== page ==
From The Silvae of Statius translated with Introduction and Notes, by D. A. Slater; Oxford: The Clarendon Press; 1908; pp. 99-104.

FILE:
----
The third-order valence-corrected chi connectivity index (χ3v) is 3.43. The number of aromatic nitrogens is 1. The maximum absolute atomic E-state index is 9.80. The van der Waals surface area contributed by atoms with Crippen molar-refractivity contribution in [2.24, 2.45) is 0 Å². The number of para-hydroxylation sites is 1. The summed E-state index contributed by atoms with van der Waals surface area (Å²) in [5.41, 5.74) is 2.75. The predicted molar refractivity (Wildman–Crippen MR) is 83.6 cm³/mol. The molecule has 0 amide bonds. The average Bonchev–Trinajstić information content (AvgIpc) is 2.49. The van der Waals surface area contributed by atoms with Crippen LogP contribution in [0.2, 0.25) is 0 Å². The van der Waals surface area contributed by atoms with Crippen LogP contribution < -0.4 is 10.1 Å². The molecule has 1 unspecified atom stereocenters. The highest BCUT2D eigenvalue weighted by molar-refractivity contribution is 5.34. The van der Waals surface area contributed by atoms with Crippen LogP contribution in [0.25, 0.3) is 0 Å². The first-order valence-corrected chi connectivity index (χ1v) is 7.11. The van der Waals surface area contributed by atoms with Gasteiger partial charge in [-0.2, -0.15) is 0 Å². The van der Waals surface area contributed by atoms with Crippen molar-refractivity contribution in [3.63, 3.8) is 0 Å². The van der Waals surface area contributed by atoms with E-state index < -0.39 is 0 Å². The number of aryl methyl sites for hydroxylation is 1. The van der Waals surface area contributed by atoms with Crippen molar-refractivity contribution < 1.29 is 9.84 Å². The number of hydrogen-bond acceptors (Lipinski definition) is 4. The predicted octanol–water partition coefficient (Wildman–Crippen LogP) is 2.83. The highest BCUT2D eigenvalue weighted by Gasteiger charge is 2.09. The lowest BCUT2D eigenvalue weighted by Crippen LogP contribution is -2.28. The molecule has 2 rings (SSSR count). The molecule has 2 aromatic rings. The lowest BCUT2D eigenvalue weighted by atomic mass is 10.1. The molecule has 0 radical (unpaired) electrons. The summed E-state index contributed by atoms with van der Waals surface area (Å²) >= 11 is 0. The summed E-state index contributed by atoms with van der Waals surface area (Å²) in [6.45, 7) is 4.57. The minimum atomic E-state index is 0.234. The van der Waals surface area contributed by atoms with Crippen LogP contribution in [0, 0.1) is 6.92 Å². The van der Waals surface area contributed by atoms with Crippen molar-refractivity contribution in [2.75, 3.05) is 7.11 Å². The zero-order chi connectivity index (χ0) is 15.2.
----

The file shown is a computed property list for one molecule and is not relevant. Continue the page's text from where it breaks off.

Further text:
OVER-HARSH is he who sets bounds to sorrow and a limit to lamentations. It is sad for a father to kindle (alas!) the funeral fire of his children in their prime and of his sons growing to manhood; hard for a husband to be robbed of his wife, and left to bewail the partner of his couch. Bitter it is to sigh for a sister or to weep a brother lost. Yet men of other blood than ours steal into our hearts, so that a lighter wound touches us more nearly than a greater grief. ’Tis for a slave, Ursus, that you mourn, a slave 100 — since thus with blind hands Fortune confounds the name and discerns not the heart. Yet he was loyal; and for his loving faith he deserved the tears we are shedding. Nobler than an unbroken pedigree was the freedom of his soul. Check not your tears. Be not ashamed. If so cruel a lot is decreed, let your sorrow on this day know no curb. You are a man1: and for a man, — alas, I am but kindling the fire of grief, — a man after your own heart you weep. Fain was he to serve you: no bitterness was in him; he welcomed the yoke, and of himself ruled himself sternly. Who shall chide your sorrow over such a grave? The Parthian sighs for his charger slain in battle, the Molossian for his trusty hound. Even birds have had their pyre and a deer his dire from Maro. What if he was at heart no slave? I have seen him with my eyes and marked his bearing; how he brooked2 you only for his lord; but prouder than his bearing was the pride upon his brow; high character was plain to read on his boyish countenance. Right glad had been the mothers of Greece and eager they of Latium to have borne such a son. Less noble was proud Theseus, whom the subtle maid of Crete with careful clew won back; and less comely the shepherd Paris, when, to behold his Spartan love, he launched the reluctant pine-barks upon the wave. Think not that I am deceiving you: the wonted freedom of poetry leads not my song astray. I saw him, and see 101 him still, a fairer shape than Achilles when Thetis hid him on the maiden-haunted shore, that he might beware of battle; or Troilus, when the lance from the hand of Achilles overtook him as he sped round the walled town of merciless Phoebus. How fair thou wast! Comelier far than all youths or men; surpassed only by thy lord. His beauty alone outshone thee, as the moon outshines the lesser lights, or as Hesperus dims the stars of heaven. It was not womanish fairness that was on thy brow, not softness of beauty on thy countenance,3 — as on theirs whose limbs uncharactered by the forbidden knife proclaim them outcasts from manhood, — but boy4 though thou wast, thou hadst a man’s comeliness: not overbold thy glance, but mild thine eye, yet earnest and bright: so looked Parthenopaeus, when his helmet was doffed.5 Simple thy comely wavy locks: thy chin unbearded, but golden with the bloom of youth. Such are the striplings whom the river Eurotas rears by Leda’s wave, and in such guise and so innocent the boys who come to Elis and approve their boyhood to Jove. The honour (whence was it?)6 of a stainless soul, untroubled calm of heart, a wisdom riper than thy years — all these were thine. In song — wherein perchance I may have power — oftentimes he would 102 rally his master — who was fain to listen — and help him with high and zealous counsel. Your sadness and your gladness, Ursus, he shared; nor ever followed his own bent, but to your looks formed his own; worthy to surpass in renown that Haemonian Pylades and the loyalty of Theseus. Nay, let the limit of his praise be the bound that his rank allows; not more faithfully did sad-hearted Eumaeus await the return of lingering Ulysses.